How a Tech-Free Program Helps Students Succeed in a Tech-Filled World

John Dockendorf09 Jul, 2020
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teenage boys and girls sitting on a rock face in front of a mountain view Each year, we feel that the benefits of the Adventure Treks experience become more important. The reason is simple: technology. (It’s more heartbreakingly true this year, when students have been glued to their screens for online hangouts and schooling.) This might not make sense initially. How does attending a camp devoid of technology help a child succeed in a world defined by it?

Technology is changing our economy, our social norms, our relationships, and everything it touches. Without judging these changes, we simply note that as the world changes, people need (or soon will need) a different set of skills in order to thrive than they did previously. About 10–15 years ago, many of the best companies in the United States (like Apple, Google, Dell, Cisco, Microsoft, Ford, and Marriott) concluded that recent college graduates were coming to them without the skills necessary for success in their workforce. As a result, they created the Partnership for 21st Century Skills (p21.org).

teenage boys and girls standing in a group in a river

After conducting three studies of more than 2,000 organizations of different sizes, the Partnership created a list of skills critical for success in the 21st century. Technological skills were on the list, but never made the top 10, because they found new employees were typically sufficient in this area. Nor did they focus on things such as reading, writing, and math. Instead, the list focused on the “4 C’s”: communication, collaboration, creativity, and critical thinking.
teenage boys and girls holding a banner with backpacks on

Here are the top 5 from the list:

  1. Oral communication
  2. Collaboration
  3. Work ethic/self-discipline
  4. Written communication
  5. Critical thinking/problem-solving

We see this list as a love letter to Adventure Treks. Admittedly, we don’t improve written communication skills (they maintain a group journal, but grammar is… not a priority). As far as the other four, every moment at AT is a moment to practice oral communication and collaboration. We develop self-discipline through the daily ritual of living outdoors (and the natural consequences one receives if things are not correctly—i.e., a poorly set up tent in a rainstorm).
teenage boys and girls wearing life jackets standing in front of a waterfall

Most schools encourage problem-solving, but the “problems” are often narrowly defined and academic, such as math equations. The Partnership is focused on teaching youth to think critically and solve unexpected challenges. In the outdoors, we constantly deal with the unexpected and undefined. We help our students analyze situations in a constantly changing environment as they learn the thinking process behind our instructors’ decisions.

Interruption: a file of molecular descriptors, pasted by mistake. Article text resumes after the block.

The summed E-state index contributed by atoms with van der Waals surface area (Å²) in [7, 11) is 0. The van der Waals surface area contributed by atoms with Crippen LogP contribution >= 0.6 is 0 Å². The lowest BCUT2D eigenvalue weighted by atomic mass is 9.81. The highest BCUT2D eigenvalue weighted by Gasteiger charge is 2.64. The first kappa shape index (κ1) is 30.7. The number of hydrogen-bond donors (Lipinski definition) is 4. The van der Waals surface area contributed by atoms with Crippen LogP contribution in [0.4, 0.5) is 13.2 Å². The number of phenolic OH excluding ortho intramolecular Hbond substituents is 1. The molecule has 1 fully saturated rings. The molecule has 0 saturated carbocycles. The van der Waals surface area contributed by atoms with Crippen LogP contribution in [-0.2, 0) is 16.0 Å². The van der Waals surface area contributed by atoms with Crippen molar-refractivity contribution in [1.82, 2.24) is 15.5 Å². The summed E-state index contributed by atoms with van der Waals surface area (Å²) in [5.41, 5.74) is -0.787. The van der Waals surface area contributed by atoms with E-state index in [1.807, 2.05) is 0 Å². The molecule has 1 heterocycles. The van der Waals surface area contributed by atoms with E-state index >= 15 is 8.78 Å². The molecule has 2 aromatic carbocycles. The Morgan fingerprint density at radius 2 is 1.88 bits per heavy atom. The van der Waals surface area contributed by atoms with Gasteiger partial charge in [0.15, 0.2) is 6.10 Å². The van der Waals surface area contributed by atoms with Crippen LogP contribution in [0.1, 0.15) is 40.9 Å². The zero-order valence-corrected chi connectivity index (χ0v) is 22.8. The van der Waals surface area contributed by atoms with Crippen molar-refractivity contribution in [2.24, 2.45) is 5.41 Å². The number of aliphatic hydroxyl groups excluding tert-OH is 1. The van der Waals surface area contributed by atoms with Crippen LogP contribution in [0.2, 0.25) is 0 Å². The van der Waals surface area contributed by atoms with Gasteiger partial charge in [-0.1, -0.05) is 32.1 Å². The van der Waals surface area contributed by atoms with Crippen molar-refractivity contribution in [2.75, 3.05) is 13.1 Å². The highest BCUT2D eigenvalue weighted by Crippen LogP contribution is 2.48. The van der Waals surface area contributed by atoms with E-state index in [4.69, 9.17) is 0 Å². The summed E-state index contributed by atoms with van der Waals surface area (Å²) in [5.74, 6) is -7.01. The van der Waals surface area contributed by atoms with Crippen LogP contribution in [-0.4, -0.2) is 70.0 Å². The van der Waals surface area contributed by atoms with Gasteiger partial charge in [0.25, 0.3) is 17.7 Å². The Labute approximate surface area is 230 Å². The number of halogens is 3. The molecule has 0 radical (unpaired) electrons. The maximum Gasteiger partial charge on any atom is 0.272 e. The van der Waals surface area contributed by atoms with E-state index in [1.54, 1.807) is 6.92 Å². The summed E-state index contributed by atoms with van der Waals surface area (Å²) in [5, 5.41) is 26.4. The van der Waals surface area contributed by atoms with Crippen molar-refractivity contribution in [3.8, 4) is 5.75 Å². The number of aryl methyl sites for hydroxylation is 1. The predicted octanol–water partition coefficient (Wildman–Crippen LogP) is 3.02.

Take another look at the list. Oral communication and collaboration are interpersonal skills. Children develop these skills in the way they develop athletic or academic skills—through practice. And practice comes from face-to-face interaction with others, not on Instagram or SnapChat or via text. AT is a 24/7 immersion in an environment that supercharges the development of these social skills. Because this immersive experience is very different from life at home, the social learning sticks better here than it would in a familiar environment.

teenage boys and girls hiking with backpacks in the mountains

As the Partnership convincingly argues, interpersonal skills are the key to success in the modern workplace, so at a time when our children should be strengthening their oral communication, collaboration, and leadership skills they are instead turning to their iPads, iPhones, and social media.

When they return home, our students will return to using technology again, but we see three important differences in our Adventure Treks students compared to other youth. First, they tend to use their phones less. They have experienced life separated from the proverbial electronic umbilical cord, and they like it. Second, they know they can be spectacular without these devices. Finally, they are more effective communicators, better friends, and more skilled leaders than their peers.

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